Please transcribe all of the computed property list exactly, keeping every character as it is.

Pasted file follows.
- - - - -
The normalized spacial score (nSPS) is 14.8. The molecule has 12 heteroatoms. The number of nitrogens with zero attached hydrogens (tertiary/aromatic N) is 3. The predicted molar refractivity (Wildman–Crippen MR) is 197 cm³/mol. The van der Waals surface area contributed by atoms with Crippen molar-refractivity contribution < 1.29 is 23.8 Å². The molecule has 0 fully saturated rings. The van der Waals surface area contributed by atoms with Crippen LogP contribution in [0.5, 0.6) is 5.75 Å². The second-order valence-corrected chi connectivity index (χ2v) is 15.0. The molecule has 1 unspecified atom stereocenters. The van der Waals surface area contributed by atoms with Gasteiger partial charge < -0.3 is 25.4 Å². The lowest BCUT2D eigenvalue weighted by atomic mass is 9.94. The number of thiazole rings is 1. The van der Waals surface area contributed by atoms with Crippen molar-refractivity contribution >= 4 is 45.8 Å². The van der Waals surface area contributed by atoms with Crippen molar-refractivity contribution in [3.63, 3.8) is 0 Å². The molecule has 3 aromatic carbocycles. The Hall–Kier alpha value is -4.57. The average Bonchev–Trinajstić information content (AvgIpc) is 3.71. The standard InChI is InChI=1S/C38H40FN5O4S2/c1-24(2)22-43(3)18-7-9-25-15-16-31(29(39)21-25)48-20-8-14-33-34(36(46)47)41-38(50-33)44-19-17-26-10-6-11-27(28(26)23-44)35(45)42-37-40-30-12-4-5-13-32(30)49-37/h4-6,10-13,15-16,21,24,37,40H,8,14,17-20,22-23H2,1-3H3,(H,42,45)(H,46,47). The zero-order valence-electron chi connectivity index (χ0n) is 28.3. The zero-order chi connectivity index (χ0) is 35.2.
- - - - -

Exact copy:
The normalized spacial score (nSPS) is 14.8. The molecule has 12 heteroatoms. The number of nitrogens with zero attached hydrogens (tertiary/aromatic N) is 3. The predicted molar refractivity (Wildman–Crippen MR) is 197 cm³/mol. The van der Waals surface area contributed by atoms with Crippen molar-refractivity contribution < 1.29 is 23.8 Å². The molecule has 0 fully saturated rings. The van der Waals surface area contributed by atoms with Crippen LogP contribution in [0.5, 0.6) is 5.75 Å². The second-order valence-corrected chi connectivity index (χ2v) is 15.0. The molecule has 1 unspecified atom stereocenters. The van der Waals surface area contributed by atoms with Gasteiger partial charge < -0.3 is 25.4 Å². The lowest BCUT2D eigenvalue weighted by atomic mass is 9.94. The number of thiazole rings is 1. The van der Waals surface area contributed by atoms with Crippen molar-refractivity contribution >= 4 is 45.8 Å². The van der Waals surface area contributed by atoms with Crippen molar-refractivity contribution in [3.63, 3.8) is 0 Å². The molecule has 3 aromatic carbocycles. The Hall–Kier alpha value is -4.57. The average Bonchev–Trinajstić information content (AvgIpc) is 3.71. The standard InChI is InChI=1S/C38H40FN5O4S2/c1-24(2)22-43(3)18-7-9-25-15-16-31(29(39)21-25)48-20-8-14-33-34(36(46)47)41-38(50-33)44-19-17-26-10-6-11-27(28(26)23-44)35(45)42-37-40-30-12-4-5-13-32(30)49-37/h4-6,10-13,15-16,21,24,37,40H,8,14,17-20,22-23H2,1-3H3,(H,42,45)(H,46,47). The zero-order valence-electron chi connectivity index (χ0n) is 28.3. The zero-order chi connectivity index (χ0) is 35.2.